(Natural News) Late last week, I received a direct threat that warned if I did not take steps to destroy Alex Jones and InfoWars, I would be targeted for destruction in a campaign of smears, censorship and defamation.
Instead of giving in to the enemy, I refused to take the bait and went public with details of the threat, warning everyone in the new media that sinister forces were now being pursued to undermine and silence every anti-establishment (and pro-Trump) voice on the internet.
True to form, today the entire Natural News website has been blacklisted by Google, entirely without warning. This is just one of many censorship events that have all taken place over the last few days: …
“It is simply no longer possible to believe much of the clinical research that is published, or to rely on the judgment of trusted physicians or authoritative medical guidelines. I take no pleasure in this conclusion, which I reached slowly and reluctantly over my two decades as an editor of The New England Journal of Medicine.”
— Dr. Marcia Angell, 2009 http://www.nybooks.com/articles/archives/2009/jan/15/drug-companies-doctorsa-story-of-corruption/
“The case against science is straightforward: Much of the scientific literature, perhaps half, may simply be untrue. Afflicted by studies with small sample sizes, tiny effects, invalid exploratory analyses, and flagrant conflicts of interest, together with an obsession for pursuing fashionable trends of dubious importance, science has taken a turn towards darkness. As one participant put it, â€œpoor methods get resultsâ€. The Academy of Medical Sciences, Medical Research Council, and Biotechnology and Biological Sciences Research Council have now put their reputational weight behind an investigation into these questionable research practices. The apparent endemicity [i.e. pervasiveness within the scientific culture] of bad research behaviour is alarming. In their quest for telling a compelling story, scientists too often sculpt data to fit their preferred theory of the world. Or they retrofit hypotheses to fit their data. Journal editors deserve their fair share of criticism too. We aid and abet the worst behaviours. Our acquiescence to the impact factor fuels an unhealthy competition to win a place in a select few journals. Our love of â€œsignificanceâ€ pollutes the literature with many a statistical fairy-tale. We reject important confirmations. Journals are not the only miscreants. Universities are in a perpetual struggle for money and talent, endpoints that foster reductive metrics, such as high-impact publication. National assessment procedures, such as the Research Excellence Framework, incentivise bad practices. And individual scientists, including their most senior leaders, do little to alter a research culture that occasionally veers close to misconduct.”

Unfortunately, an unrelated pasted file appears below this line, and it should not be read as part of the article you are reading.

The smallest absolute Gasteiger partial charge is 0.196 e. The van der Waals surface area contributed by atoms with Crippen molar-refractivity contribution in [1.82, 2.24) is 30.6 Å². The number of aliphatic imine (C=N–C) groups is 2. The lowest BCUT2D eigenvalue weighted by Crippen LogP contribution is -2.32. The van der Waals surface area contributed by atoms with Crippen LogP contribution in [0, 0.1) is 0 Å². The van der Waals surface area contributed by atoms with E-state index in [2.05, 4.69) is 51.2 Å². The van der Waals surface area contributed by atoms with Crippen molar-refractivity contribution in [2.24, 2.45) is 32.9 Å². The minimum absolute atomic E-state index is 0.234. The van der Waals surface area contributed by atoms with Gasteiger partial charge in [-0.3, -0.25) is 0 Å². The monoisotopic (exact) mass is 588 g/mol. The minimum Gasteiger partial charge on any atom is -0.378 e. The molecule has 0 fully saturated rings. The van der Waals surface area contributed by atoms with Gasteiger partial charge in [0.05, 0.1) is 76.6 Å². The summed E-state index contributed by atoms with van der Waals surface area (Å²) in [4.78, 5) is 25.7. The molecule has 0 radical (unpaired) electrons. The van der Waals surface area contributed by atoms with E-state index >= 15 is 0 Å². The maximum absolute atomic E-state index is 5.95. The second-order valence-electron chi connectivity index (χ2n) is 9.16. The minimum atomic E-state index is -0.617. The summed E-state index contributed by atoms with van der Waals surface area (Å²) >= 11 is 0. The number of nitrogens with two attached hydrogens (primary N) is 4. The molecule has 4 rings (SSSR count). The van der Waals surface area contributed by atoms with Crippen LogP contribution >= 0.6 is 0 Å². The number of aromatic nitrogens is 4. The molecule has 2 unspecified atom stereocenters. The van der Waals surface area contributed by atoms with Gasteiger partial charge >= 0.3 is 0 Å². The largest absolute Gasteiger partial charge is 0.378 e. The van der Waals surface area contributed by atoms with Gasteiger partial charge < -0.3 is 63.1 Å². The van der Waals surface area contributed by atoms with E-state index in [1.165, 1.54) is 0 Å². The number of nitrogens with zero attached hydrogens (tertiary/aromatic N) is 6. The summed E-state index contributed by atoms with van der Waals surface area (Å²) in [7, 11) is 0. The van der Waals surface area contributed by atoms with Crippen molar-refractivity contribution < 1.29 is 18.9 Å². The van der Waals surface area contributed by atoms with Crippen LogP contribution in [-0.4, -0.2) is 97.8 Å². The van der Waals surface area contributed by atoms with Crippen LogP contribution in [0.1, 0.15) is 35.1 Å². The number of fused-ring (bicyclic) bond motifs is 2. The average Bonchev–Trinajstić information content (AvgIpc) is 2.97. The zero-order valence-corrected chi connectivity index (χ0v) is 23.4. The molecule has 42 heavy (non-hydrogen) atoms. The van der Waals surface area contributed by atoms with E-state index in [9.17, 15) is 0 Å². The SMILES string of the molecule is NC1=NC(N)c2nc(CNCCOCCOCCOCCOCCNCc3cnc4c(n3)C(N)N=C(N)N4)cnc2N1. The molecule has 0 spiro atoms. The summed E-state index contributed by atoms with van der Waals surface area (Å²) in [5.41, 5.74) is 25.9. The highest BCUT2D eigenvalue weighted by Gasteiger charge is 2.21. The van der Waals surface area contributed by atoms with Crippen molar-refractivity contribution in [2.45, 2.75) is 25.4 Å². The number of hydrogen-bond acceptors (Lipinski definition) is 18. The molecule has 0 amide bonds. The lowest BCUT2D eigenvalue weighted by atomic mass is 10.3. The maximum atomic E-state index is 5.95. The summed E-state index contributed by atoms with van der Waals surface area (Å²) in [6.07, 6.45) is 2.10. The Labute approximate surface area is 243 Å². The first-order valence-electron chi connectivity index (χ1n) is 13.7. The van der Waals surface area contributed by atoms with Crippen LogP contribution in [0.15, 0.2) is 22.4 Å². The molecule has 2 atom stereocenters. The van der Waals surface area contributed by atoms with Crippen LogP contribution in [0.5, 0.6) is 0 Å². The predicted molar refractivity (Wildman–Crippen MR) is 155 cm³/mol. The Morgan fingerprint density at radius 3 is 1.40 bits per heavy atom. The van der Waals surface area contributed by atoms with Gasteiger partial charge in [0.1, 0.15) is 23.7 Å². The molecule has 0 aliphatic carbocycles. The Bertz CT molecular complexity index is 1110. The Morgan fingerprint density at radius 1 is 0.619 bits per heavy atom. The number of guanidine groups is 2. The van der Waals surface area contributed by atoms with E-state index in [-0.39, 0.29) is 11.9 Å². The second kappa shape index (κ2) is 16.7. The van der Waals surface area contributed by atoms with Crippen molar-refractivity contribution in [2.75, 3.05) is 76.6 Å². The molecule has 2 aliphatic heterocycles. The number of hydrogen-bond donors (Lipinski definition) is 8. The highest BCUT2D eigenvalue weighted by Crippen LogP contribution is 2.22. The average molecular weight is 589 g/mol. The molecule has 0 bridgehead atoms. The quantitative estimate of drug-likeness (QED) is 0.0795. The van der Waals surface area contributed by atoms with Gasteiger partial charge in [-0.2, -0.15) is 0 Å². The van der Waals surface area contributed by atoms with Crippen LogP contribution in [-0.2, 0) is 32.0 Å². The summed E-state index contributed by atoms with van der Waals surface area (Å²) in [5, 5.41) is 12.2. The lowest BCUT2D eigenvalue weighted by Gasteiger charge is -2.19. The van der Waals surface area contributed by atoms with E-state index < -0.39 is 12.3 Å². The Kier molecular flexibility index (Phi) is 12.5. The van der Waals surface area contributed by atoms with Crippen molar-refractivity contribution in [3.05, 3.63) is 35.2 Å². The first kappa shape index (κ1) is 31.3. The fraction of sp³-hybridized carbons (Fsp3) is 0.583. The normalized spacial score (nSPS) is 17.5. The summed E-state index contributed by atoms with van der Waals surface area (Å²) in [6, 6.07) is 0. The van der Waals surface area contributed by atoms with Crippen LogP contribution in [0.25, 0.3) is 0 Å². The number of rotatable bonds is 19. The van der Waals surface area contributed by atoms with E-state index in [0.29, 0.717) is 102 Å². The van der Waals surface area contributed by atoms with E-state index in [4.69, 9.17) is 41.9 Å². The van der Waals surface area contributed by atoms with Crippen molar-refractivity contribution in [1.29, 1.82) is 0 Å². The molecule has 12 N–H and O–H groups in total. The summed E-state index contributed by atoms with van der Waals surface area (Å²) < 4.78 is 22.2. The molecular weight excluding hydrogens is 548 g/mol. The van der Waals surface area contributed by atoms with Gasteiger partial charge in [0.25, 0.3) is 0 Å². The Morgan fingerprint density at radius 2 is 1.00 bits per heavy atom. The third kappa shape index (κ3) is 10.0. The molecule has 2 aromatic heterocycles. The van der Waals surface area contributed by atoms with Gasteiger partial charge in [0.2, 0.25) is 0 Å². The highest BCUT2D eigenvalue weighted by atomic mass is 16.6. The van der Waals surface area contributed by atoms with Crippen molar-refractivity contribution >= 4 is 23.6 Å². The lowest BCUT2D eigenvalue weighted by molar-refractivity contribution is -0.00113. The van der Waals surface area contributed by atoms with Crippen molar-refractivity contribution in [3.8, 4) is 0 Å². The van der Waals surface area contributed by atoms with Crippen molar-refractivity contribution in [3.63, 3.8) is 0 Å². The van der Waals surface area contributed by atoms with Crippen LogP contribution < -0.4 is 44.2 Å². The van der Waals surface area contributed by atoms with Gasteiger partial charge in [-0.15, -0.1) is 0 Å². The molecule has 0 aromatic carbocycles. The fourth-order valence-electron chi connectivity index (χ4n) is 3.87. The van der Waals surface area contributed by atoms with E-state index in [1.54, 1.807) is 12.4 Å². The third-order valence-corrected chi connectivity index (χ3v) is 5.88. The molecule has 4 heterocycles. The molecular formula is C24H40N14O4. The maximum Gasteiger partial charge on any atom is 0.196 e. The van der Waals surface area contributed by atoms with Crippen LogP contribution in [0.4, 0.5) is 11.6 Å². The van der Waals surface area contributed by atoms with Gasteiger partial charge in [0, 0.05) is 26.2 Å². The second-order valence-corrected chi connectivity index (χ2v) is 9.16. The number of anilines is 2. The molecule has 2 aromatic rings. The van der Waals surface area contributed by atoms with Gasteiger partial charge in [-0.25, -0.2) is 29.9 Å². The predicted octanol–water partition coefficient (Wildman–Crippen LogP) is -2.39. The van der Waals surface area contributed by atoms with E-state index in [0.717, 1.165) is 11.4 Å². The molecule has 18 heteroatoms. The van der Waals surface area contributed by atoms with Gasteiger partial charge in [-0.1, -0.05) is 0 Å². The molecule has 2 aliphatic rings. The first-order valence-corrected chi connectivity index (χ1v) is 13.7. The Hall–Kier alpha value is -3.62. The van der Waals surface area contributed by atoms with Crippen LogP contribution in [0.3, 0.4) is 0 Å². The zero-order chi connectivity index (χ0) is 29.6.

— Richard Horton, editor in chief of Lancet http://www.thelancet.com/pdfs/journals/lancet/PIIS0140-6736%2815%2960696-1.pdf